WHO recommends second-ever malaria vaccine

The World Health Organization (WHO) recommended the second-ever vaccine against malaria, Reuters reports.

“Almost exactly two years ago, WHO recommended the broad use of the world’s first malaria vaccine called RTS,S,” said Tedros Adhanom Ghebreyesus, Director General of the WHO.

“Today, it gives me great pleasure to announce that WHO is recommending a second vaccine called R21/Matrix-M to prevent malaria in children at risk of the disease.”

The novel vaccine is a collaboration between the University of Oxford, which developed the R21 antigen (specific to the malaria parasite), and Novavax, which developed the Matrix-M, a saponin-based adjuvant responsible for boosting the immune response, Novavax explained in a press release.

Novavax is a member of the Biotechnology Innovation Organization (BIO).

What makes the Novavax malaria vaccine different?

“This is the first recommendation from WHO to support the use of a vaccine containing Novavax’s Matrix-M adjuvant in children as young as five months of age. It is based on a review of evidence that included results from a Phase 3 clinical trial conducted in four African countries with 4,800 children aged 36 months to five years. These results were shared in a manuscript that was posted on Preprints with the Lancet, and is in review for publication under the peer review process,” said the press release.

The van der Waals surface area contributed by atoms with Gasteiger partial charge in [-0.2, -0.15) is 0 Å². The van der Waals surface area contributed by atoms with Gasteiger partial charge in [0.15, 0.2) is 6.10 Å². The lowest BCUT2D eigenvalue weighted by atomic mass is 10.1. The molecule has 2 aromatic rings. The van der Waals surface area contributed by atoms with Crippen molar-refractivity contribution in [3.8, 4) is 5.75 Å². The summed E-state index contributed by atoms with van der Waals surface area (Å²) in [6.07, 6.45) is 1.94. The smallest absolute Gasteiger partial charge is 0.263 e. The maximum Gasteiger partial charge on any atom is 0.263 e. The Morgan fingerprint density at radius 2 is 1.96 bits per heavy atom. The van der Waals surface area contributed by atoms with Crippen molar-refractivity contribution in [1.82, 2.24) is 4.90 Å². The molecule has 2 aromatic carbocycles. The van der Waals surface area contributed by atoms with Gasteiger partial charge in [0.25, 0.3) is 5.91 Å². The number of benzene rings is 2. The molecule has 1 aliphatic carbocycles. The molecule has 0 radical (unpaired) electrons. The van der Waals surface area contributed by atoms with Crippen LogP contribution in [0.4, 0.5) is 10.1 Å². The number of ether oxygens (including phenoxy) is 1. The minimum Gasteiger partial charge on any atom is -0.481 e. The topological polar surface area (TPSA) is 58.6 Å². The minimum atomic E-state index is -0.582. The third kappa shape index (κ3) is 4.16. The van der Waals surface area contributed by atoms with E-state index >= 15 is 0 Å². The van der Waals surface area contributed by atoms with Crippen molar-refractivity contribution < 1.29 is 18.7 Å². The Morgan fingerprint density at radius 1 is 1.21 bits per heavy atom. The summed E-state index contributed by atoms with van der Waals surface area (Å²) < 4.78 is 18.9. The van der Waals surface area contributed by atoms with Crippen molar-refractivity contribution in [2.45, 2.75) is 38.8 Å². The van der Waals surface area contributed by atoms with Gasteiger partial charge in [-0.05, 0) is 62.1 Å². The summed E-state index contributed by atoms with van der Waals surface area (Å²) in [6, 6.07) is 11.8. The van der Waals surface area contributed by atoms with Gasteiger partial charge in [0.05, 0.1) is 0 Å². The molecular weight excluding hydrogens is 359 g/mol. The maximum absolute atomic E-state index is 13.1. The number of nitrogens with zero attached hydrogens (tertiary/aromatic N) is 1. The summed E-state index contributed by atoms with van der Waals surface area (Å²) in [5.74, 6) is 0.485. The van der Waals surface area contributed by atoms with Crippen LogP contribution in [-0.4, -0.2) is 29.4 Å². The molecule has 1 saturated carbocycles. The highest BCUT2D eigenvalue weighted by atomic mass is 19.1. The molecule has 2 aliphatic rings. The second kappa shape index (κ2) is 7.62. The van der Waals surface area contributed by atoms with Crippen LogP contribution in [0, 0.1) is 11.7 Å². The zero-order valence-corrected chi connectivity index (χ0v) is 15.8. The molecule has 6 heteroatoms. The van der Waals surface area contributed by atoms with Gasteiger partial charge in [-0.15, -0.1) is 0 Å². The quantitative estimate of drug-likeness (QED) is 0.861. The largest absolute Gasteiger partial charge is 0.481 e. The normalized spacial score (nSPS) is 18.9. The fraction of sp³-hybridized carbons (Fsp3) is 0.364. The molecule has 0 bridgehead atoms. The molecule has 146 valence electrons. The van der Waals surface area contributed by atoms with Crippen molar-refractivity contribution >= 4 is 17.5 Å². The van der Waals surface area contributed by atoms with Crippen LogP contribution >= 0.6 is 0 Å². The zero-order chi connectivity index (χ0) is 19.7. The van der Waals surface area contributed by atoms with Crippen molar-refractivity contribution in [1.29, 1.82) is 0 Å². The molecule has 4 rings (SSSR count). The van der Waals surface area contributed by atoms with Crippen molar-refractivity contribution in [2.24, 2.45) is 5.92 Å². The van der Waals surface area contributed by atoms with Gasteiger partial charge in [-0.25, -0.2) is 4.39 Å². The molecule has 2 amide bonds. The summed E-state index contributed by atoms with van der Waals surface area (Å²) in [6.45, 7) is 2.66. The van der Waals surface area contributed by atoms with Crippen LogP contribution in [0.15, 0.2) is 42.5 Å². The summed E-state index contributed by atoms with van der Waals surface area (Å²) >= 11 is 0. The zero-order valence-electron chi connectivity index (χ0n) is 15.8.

Novavax’s adjuvant Matrix-M was used in the company’s COVID-19 vaccine. It’s currently being used in clinical and preclinical programs for developing vaccines for humans and animals.

The Serum Institute of India (SII) has received a license for the adjuvant. It has already begun production, with around 20 million doses in stock.

“Sadly, the demand has been higher, a lot higher, than what was physically possible to be supplied by other manufacturers. So, the good news is that we have, now, another option for countries,” SII CEO Adar Poonawalla told Yahoo Finance.

SII is expected to manufacture and distribute close to 200 million vaccine doses in the following two years.

About The Author

Scroll to Top